As of Friday, 6.4 million Texas voters have voted either by mail or in person, amounting to around 38% of all registered voters.
In heavily populated counties like Travis County, that figure is approaching half of all registered voters.
Pollsters and data crunchers are suggesting that Democrats are vastly outnumbering Republicans in early voting, which started Oct. 13 in the Lone Star State as part of a governor’s order to expand the voting period due to COVID-19 concerns. Indeed there were some long waits, with some polling places reporting waits of up to 2.5 hours.
With 2 million more voters in Texas compared to 2016, Democrats (and their sympathizers in the press) are quick to claim all of them — though both parties have engaged in historic voter registration drives. By comparison, 3 million Texans voted in the first week of early voting. The Dallas Morning News’s liberal columnist Gromer Jeffers Jr. predicted “across the board gains” for Democratic candidates based on a groundswell of voters eager to oust Donald Trump on Day 1.
Not so fast, according to Derek Ryan, who runs Austin-based Ryan Research and Data: There is still plenty of leeway for campaigns to turn out the vote. As a matter of fact, there are still 5 million Texans who voted in the 2016 and 2018 primaries who have yet to vote.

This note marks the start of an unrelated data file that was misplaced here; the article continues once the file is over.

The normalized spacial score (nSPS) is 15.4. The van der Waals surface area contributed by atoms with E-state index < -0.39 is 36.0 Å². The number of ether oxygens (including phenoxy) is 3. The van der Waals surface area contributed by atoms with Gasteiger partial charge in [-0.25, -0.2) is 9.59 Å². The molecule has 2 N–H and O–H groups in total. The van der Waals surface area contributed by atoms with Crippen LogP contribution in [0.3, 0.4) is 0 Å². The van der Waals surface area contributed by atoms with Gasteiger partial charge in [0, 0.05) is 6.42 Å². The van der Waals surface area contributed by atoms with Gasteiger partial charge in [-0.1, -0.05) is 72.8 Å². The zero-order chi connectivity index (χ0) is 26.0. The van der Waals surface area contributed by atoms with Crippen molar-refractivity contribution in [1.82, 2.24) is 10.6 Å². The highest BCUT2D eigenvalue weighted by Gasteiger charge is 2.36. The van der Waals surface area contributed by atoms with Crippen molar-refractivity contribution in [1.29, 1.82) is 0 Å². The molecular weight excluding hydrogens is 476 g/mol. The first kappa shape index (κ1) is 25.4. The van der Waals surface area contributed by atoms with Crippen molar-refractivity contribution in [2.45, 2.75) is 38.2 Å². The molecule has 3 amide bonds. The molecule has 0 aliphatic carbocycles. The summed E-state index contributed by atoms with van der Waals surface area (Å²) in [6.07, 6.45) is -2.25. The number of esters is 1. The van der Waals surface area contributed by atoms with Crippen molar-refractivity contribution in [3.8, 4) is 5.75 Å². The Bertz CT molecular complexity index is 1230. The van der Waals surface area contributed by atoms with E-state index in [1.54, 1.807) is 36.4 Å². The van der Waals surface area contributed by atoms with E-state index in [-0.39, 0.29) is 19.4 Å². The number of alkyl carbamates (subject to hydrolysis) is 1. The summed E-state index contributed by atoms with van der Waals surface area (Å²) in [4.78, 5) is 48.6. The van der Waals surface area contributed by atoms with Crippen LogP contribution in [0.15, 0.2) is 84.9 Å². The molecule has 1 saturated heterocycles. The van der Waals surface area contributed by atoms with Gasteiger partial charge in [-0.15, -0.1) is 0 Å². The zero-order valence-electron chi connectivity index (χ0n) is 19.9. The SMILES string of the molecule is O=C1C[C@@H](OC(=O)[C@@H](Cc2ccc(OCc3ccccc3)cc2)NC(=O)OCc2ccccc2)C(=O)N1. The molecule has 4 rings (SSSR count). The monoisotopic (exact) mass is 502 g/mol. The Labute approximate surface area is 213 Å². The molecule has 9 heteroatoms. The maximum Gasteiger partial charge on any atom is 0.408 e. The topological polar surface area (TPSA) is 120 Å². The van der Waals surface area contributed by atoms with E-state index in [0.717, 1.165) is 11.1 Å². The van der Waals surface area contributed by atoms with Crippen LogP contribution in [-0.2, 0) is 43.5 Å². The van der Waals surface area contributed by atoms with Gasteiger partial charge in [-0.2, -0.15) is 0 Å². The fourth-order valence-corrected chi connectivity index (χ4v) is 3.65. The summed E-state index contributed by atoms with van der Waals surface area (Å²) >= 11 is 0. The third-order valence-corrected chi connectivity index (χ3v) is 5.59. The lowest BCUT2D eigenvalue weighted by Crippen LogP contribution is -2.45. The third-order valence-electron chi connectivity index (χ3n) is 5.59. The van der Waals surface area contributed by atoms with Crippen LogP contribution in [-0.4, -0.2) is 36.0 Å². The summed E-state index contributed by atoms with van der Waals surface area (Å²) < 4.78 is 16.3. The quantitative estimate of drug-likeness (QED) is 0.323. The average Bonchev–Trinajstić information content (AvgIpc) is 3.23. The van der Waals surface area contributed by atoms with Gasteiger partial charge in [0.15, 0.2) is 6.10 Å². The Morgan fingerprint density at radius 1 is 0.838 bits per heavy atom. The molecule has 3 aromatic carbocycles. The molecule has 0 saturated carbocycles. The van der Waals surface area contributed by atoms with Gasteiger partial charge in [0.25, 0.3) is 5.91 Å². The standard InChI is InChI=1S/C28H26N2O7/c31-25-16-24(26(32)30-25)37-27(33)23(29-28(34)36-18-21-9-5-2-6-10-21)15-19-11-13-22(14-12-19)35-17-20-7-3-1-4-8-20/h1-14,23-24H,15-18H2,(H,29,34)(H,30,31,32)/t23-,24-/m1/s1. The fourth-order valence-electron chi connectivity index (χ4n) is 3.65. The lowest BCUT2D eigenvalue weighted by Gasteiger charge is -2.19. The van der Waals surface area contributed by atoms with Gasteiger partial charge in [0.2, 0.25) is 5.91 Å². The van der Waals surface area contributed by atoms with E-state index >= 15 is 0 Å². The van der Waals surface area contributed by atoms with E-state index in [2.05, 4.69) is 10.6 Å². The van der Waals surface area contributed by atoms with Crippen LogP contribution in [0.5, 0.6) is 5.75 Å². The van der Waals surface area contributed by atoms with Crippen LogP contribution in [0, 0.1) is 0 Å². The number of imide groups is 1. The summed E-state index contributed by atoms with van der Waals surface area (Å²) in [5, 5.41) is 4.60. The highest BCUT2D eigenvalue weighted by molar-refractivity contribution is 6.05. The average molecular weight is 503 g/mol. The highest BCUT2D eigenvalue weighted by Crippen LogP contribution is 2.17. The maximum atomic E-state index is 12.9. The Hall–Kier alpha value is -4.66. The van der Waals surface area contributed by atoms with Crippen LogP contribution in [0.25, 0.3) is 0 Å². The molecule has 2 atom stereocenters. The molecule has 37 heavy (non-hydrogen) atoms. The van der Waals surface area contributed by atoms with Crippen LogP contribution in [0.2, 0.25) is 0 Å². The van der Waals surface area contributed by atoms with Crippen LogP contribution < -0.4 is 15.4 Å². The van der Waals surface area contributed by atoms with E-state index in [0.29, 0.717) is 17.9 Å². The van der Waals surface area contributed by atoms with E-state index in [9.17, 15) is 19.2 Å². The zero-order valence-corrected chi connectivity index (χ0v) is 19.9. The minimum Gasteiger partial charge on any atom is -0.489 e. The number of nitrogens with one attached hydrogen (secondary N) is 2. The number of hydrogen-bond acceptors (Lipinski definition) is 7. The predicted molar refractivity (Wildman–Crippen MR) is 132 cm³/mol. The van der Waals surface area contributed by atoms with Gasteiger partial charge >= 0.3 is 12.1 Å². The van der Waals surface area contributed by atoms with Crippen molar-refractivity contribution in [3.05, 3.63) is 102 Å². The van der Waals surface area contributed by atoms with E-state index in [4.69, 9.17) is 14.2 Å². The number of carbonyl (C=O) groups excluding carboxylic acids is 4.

Breaking down Ryan’s numbers a bit, and with this writer’s own commentary added:
- “Solid R” voters (e.g. Republican voters with no Democratic history) make up for 31% of the early vote so far, as compared to 30 percent in 2016 (and 29% in the 2018 midterms) overall. That’s a slight increase but not much of a decrease of the remaining pieces of the pie.
- “Solid D” voters so far, however, make up for 26% so far — a six percent jump since 2016’s early voting period and a 1 percent jump since the midterm (again, the later numbers factoring in the entire early voting period). It appears 2018 was, as previously labeled, “peak Democrat” if early voting numbers tell any story.
- Some say it is the swing voters who will be the kingmakers this year. But the numbers show a different picture: mixed-party primary voters who voted Republican in the 2018 mid-terms make up barely 1%, and mixed-party voters who voted Democrat last time around 3%. That’s a trickle.
- Taking a look at new voters — e.g. voters with no primary history or no general or primary history, they make up for 39% of those who have voted so far. This favors Republicans who 1) started earlier, and 2) have not been as hindered by COVID-19 restrictions and guidelines. But the numbers are less than 2018 and 2016 (44% and 48%) — perhaps the pool of new voters, while it grew by 2 million, is dwindling.
There is no path to the White House without Texas, it has been said numerous times since the midterms. Yet as Texas continues to grow, as voters flee here from states that have made a wreck out of their job climates, campaigns are focused on new voters. While there are plenty of them, campaigns may also take note that there are experienced voters who are still waiting in the wings — perhaps doing their homework as there is no more straight-ticket option on this year’s ballot. Savvy shoppers may be the new target demographic going into Week 3 of early voting.
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